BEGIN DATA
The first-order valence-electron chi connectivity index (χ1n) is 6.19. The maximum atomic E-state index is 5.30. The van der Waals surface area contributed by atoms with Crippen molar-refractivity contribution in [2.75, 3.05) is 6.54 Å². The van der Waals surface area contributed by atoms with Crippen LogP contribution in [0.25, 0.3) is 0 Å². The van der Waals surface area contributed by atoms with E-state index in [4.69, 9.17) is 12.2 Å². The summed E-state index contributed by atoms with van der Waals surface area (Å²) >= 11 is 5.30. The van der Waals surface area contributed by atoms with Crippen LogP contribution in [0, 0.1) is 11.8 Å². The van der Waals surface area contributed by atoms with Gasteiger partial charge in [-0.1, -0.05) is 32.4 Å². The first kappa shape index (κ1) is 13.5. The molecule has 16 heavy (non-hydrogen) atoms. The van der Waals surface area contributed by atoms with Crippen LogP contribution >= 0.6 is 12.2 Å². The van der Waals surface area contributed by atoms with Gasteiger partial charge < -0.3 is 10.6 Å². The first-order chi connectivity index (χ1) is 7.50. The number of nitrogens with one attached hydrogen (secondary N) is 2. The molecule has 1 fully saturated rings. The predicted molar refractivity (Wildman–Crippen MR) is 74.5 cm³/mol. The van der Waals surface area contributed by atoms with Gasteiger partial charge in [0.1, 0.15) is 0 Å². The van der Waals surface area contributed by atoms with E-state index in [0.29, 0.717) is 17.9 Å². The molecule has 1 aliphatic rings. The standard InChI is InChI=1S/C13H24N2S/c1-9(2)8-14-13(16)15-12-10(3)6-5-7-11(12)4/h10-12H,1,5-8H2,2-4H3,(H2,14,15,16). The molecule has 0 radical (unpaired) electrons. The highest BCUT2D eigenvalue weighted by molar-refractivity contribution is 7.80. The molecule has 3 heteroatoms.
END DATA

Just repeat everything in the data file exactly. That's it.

The first-order valence-electron chi connectivity index (χ1n) is 6.19. The maximum atomic E-state index is 5.30. The van der Waals surface area contributed by atoms with Crippen molar-refractivity contribution in [2.75, 3.05) is 6.54 Å². The van der Waals surface area contributed by atoms with Crippen LogP contribution in [0.25, 0.3) is 0 Å². The van der Waals surface area contributed by atoms with E-state index in [4.69, 9.17) is 12.2 Å². The summed E-state index contributed by atoms with van der Waals surface area (Å²) >= 11 is 5.30. The van der Waals surface area contributed by atoms with Crippen LogP contribution in [0, 0.1) is 11.8 Å². The van der Waals surface area contributed by atoms with Gasteiger partial charge in [-0.1, -0.05) is 32.4 Å². The first kappa shape index (κ1) is 13.5. The molecule has 16 heavy (non-hydrogen) atoms. The van der Waals surface area contributed by atoms with Crippen LogP contribution >= 0.6 is 12.2 Å². The van der Waals surface area contributed by atoms with Gasteiger partial charge < -0.3 is 10.6 Å². The first-order chi connectivity index (χ1) is 7.50. The number of nitrogens with one attached hydrogen (secondary N) is 2. The molecule has 1 fully saturated rings. The predicted molar refractivity (Wildman–Crippen MR) is 74.5 cm³/mol. The van der Waals surface area contributed by atoms with Gasteiger partial charge in [0.1, 0.15) is 0 Å². The van der Waals surface area contributed by atoms with E-state index in [0.29, 0.717) is 17.9 Å². The molecule has 1 aliphatic rings. The standard InChI is InChI=1S/C13H24N2S/c1-9(2)8-14-13(16)15-12-10(3)6-5-7-11(12)4/h10-12H,1,5-8H2,2-4H3,(H2,14,15,16). The molecule has 0 radical (unpaired) electrons. The highest BCUT2D eigenvalue weighted by molar-refractivity contribution is 7.80. The molecule has 3 heteroatoms.